Federal Trade Commission and 48 Attorneys General File to Break Up Facebook

The Federal Trade Commission (FTC) and a coalition of 48 attorneys general filed separate lawsuits against Facebook on Dec. 9 to break up the “monopoly power” of the social media conglomerate.

The Federal Trade Commission (FTC) and a coalition of 48 attorneys general filed separate lawsuits against Facebook on Dec. 9 to break up the “monopoly power” of the social media conglomerate.

Both lawsuits accuse Facebook of its anti-competitive practices and asks a court to order Facebook to break off from its assets, including Instagram and WhatsApp, which it acquired years ago from separate deals worth billions.

In the lawsuit filed in a federal court in the District of Columbia, FTC said that Facebook buys companies it perceives as threats and imposes “restrictive policies” to maintain its “monopoly position.”

“Our aim is to roll back Facebook’s anti-competitive conduct and restore competition so that innovation and free competition can thrive,” FTC Bureau of Competition Director Ian Conner said in a statement.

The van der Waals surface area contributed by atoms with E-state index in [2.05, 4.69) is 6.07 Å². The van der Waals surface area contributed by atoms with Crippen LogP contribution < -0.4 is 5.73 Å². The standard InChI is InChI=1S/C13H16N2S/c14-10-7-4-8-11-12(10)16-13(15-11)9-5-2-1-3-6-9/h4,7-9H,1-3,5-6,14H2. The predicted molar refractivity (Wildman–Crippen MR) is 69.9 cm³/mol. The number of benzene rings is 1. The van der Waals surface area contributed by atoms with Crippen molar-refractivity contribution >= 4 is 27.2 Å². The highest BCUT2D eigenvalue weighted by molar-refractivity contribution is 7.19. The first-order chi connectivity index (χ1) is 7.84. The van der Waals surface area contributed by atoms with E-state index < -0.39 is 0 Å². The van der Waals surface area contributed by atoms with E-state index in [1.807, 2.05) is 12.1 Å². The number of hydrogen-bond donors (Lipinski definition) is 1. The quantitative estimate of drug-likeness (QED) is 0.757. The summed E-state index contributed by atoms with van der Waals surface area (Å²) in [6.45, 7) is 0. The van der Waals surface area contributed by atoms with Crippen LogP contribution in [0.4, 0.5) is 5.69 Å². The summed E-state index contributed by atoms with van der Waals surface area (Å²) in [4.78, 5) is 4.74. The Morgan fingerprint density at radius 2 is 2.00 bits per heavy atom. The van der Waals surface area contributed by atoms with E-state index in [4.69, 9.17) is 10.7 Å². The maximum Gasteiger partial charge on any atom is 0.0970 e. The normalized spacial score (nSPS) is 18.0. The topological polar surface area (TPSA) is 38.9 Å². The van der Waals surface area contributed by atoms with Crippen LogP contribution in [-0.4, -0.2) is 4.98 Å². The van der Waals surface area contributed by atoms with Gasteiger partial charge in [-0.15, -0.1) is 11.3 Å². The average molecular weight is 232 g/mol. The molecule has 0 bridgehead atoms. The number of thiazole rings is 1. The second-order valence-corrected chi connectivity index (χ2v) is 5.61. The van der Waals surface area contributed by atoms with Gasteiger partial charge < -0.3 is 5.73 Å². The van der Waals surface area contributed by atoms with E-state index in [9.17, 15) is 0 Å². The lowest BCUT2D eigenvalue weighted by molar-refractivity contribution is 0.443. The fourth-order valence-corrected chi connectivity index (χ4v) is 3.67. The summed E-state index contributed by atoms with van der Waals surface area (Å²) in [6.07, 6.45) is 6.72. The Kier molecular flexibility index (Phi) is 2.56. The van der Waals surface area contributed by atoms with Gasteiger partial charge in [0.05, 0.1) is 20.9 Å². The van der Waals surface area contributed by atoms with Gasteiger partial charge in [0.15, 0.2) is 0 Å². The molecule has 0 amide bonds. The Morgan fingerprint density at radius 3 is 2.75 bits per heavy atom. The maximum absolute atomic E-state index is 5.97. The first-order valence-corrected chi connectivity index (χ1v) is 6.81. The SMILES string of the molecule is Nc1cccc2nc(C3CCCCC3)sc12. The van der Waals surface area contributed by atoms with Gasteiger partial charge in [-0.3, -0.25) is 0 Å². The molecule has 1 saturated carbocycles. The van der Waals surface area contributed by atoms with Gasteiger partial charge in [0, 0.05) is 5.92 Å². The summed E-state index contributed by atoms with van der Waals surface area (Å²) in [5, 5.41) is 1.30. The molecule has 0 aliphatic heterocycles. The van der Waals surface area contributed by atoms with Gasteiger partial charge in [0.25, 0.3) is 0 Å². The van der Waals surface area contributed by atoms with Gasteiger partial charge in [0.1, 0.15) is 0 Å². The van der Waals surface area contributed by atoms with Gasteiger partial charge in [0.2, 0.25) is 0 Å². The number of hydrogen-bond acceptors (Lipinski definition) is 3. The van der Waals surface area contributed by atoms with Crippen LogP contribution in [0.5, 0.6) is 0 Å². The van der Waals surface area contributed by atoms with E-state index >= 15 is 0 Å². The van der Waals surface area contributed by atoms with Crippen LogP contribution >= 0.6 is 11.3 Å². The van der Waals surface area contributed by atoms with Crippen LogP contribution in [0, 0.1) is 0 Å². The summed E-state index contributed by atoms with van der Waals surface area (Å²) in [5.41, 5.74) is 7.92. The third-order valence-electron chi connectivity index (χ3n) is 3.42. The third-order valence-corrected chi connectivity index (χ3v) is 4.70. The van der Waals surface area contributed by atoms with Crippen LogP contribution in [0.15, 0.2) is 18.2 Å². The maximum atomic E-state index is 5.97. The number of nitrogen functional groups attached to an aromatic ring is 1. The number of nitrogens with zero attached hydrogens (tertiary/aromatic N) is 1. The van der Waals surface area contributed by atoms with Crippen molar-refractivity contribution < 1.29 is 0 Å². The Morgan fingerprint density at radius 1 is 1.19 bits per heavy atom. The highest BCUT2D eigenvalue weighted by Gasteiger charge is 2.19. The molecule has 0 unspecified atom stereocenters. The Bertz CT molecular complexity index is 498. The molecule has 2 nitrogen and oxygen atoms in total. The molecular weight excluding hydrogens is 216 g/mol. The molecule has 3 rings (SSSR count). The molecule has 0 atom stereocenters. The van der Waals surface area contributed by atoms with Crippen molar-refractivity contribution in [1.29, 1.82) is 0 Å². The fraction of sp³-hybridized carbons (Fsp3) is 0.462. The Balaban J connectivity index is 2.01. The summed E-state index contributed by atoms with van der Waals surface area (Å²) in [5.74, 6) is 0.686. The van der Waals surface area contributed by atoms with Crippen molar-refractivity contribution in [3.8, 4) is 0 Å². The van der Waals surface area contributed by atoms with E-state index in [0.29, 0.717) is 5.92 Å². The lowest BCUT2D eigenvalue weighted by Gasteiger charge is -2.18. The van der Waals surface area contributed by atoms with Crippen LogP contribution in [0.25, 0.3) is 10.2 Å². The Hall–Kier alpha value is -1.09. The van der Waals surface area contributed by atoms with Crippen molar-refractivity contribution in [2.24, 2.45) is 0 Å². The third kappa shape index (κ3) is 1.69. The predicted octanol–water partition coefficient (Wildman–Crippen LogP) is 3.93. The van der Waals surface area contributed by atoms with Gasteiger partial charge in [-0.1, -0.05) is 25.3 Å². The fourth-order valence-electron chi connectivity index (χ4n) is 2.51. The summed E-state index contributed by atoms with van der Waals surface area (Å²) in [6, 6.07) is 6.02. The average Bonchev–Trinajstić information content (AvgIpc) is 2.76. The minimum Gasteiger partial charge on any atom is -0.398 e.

New York Attorney General Letitia James said at a news conference that the lawsuit is a stand for consumers and small business that “have been harmed by Facebook’s illegal behavior.”

Facebook said it was reviewing the lawsuits and noted that the FTC approved Facebook’s acquisitions of Instagram in 2012 and of WhatsApp in 2014.

“Years after the FTC cleared our acquisitions, the government now wants a do-over with no regard for the impact that precedent would have on the broader business community or the people who choose our products every day,” Facebook stated in a tweet.

Facebook’s Vice President and General Counsel Jennifer Newstead called lawsuits “revisionist history” in a statement and said, “We have operated and continue to operate in a highly competitive space. Our acquisitions have been good for competition, good for advertisers and good for people.”


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